- Russian Influence in the MediterraneanBy Sam NewsDecember 15, 2020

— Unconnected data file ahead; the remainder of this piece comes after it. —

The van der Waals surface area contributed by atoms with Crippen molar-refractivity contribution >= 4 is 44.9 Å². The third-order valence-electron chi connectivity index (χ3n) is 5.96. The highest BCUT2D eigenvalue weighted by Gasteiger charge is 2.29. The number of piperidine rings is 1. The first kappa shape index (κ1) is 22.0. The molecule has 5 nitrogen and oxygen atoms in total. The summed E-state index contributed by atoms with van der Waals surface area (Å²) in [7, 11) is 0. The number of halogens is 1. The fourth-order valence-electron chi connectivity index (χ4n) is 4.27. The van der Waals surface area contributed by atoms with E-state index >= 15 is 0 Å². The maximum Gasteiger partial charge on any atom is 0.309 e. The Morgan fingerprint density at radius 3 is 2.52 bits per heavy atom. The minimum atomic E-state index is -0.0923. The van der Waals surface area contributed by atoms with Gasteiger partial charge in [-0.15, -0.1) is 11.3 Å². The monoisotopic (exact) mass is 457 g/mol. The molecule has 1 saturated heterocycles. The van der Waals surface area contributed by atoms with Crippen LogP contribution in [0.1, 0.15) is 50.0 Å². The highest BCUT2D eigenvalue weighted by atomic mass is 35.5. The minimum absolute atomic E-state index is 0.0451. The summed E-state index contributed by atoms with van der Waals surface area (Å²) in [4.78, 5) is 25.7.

- Columbia Class Submarine: Delivery Hinges on Timely and Quality Materials from an Atrophied Supplier BaseBy Sam NewsJanuary 14, 2021The Navy's schedule for constructing the first submarine of the new Columbia class is threatened by continuing challenges with the computer-aided software tool that Electric Boat, the lead shipbuilder, is using to design the submarine. These challenges will likely impede construction because the shipbuilder is late in completing design products used for building the submarine. To ensure construction begins on schedule, the Navy modified its design contract with Electric Boat to include an option for constructing the first two submarines and requested sufficient authority from Congress for fiscal year 2021 to exercise it. Navy officials stated, however, that the Navy's budget request is lower than its current cost estimate, and it is not informed by an independent cost assessment. As a result, the program will likely need more funding to reflect the increased estimate. Quality problems with supplier materials caused delays during early construction. These quality problems included missile tubes (depicted below) with defective welds. As the shipbuilders expand outsourcing to suppliers, quality assurance oversight at supplier facilities will be critical for avoiding further delays. Quad Pack of Four Submarine Missile Tubes However, the Navy has not comprehensively reassessed when to seek additional inspections at supplier facilities that could better position it to identify quality problems early enough to limit delays. The Navy plans to invest about $128 billion in 12 Columbia class nuclear-powered ballistic missile submarines. The shipbuilders will construct the Columbia class at the same time as the Virginia class attack submarines. They plan to rely on materials produced by a supplier base that is roughly 70 percent smaller than in previous shipbuilding booms. Congress included a provision in statute for GAO to examine the program's status. This report assesses the Navy's efforts to complete the design for the lead Columbia class submarine and actions the shipbuilders and the Navy have taken to prepare for construction and ensure the lead submarine is delivered according to schedule and quality expectations. GAO assessed Navy and shipbuilder design progress against cost and schedule estimates, reviewed documents, and interviewed officials about supplier readiness and quality assurance. This is a public version of a sensitive report that GAO issued in November 2020. Information that the Department of Defense (DOD) deemed sensitive has been omitted. GAO recommends that the Navy (1) provide Congress with updated cost information, (2) include information on supplier readiness in its annual report to Congress, and (3) reassess when to seek additional inspections at supplier facilities. DOD concurred with the recommendations but disagreed with some of the report's details. GAO incorporated DOD's comments as appropriate and maintains the validity of the findings, as discussed in the report. For more information, contact Shelby S. Oakley at (202) 512-4841 or firstname.lastname@example.org.[Read More…]